In the weeks after Presidential elections in Brazilgovernment officials and independent security experts reviewed the results and made a clear determination: There is no credible evidence of voter fraud.
In November, a long-awaited report on the voting process from the Brazilian army said it found no evidence of wrongdoing. He also said that the nature of Fully digital voting system in Brazil meant he couldn’t definitively rule out a specific fraud scenario.
Independent security experts generally applauded the report, saying it was technically sound. They pointed to the same hypothetical fraud scenario in the past — government insiders inserting sophisticated malware into Brazil’s voting machines — while stressing that it was extremely unlikely.
Brazil finds itself in a difficult situation. Security experts say the electronic voting system is reliable, efficient and, like any digital system, not 100 percent secure. Now, politically motivated actors are using this grain of truth as a reason to question the results of a vote in which there is no evidence of fraud.
For years, Mr. Bolsonaro has attacked Brazil’s electoral system as riddled with fraud, despite a lack of evidence. As a result, three out of four of Mr. Bolsonaro’s supporters now say they do have little or no confidence in Brazil’s voting machinesaccording to polls.
To ease those concerns, election officials invited the Brazilian military to a transparency commission last year. It was seen as a gesture to Mr. Bolsonaro, a former army captain who had stacked his administration with generals. Quickly the military began echoing some of Mr Bolsonaro’s criticismscausing concern in a nation that suffered from military dictatorship until 1985.
After all, the military and election officials agreed to some changes to the voting machine tests.
Supporters of Mr. Bolsonaro have pushed videos of malfunctioning voting machines, anecdotal reports of foul play by election officials and inaccurate analyzes of vote results as evidence of something amiss. Independent experts investigated the claims and said they had no validity.
Three hours after the polls closed, computers had counted almost all 118 million votes. This efficiency is partly due to the fact that Brazil is the only country in the world that uses a completely digital voting system, with no paper backups. Yet for years Mr. Bolsonaro has characterized this lack of paper records as a vulnerability that calls into question any choices.
The military said its technical experts found no irregularities in the voting process or the results of the two national votes last month. He also said that election officials did not allow his experts to fully inspect the 17 million lines of computer code on the voting machines and that officials did not test enough machines on Election Day to rule out the possibility that they contained malware , who can manipulate the vote count.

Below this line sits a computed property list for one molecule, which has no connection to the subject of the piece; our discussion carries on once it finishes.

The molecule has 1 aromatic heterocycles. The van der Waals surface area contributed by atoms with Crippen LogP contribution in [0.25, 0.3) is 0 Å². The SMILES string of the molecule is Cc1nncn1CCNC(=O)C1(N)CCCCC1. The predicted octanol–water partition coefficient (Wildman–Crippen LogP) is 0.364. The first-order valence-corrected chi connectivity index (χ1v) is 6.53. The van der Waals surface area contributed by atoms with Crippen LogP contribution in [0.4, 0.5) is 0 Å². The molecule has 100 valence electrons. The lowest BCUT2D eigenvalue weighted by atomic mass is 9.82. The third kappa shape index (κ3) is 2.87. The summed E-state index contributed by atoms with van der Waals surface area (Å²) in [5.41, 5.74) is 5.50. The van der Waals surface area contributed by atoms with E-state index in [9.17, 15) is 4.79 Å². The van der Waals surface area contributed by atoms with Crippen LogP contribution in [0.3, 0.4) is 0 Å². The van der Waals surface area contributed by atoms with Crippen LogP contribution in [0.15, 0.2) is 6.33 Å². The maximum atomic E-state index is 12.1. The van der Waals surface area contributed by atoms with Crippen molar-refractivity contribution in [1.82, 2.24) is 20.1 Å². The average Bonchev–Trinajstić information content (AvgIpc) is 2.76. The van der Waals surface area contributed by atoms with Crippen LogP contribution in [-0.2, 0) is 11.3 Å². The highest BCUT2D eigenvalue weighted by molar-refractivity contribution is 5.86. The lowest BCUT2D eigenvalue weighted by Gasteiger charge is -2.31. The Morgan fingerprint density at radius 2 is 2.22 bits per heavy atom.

“It’s technically very correct,” said Marcos Simplicio, a cybersecurity researcher at the University of Sao Paulo who tests Brazil’s voting machines.
Still, Mr. Simplício and other experts said the machines are very safe, with layers of security designed to prevent fraud and errors. Mr. Simplício’s team of cybersecurity researchers, for example, tried to hack the machines without success. This is partly because the machines are not connected to the internet, making them virtually impossible to tamper with without physical access, and because they are encrypted and use technology to protect their encryption keys, similar to that used in the iPhone.
Still, experts pointed to one scenario that seems possible. A group of government engineers who write the machines’ software can insert malicious code to change the votes. But to do this, multiple engineers will need to act at the right time and work together without detection. And the malicious code must be sophisticated enough to recognize a machine test and disable itself for the duration of the test.
Security experts generally support the concept of paper records, which was pushed by Mr. Bolsonaro. But they also warn that it would introduce another variable that could be attacked by bad actors — or, perhaps more importantly, exploited by those who claim voter fraud.
Mr. Bolsonaro, who authorized his government to carry out a transition of his election opponent, Luiz Inacio Lula da Silva, on Sunday criticized the actions of his supporters, says on Twitter that peaceful demonstrations are part of democracy, but that “the destruction and invasion of public buildings, such as what happened today,” are not.
#Hundreds #arrested #proBolsonaro #riot #Brazils #capital #Live #updates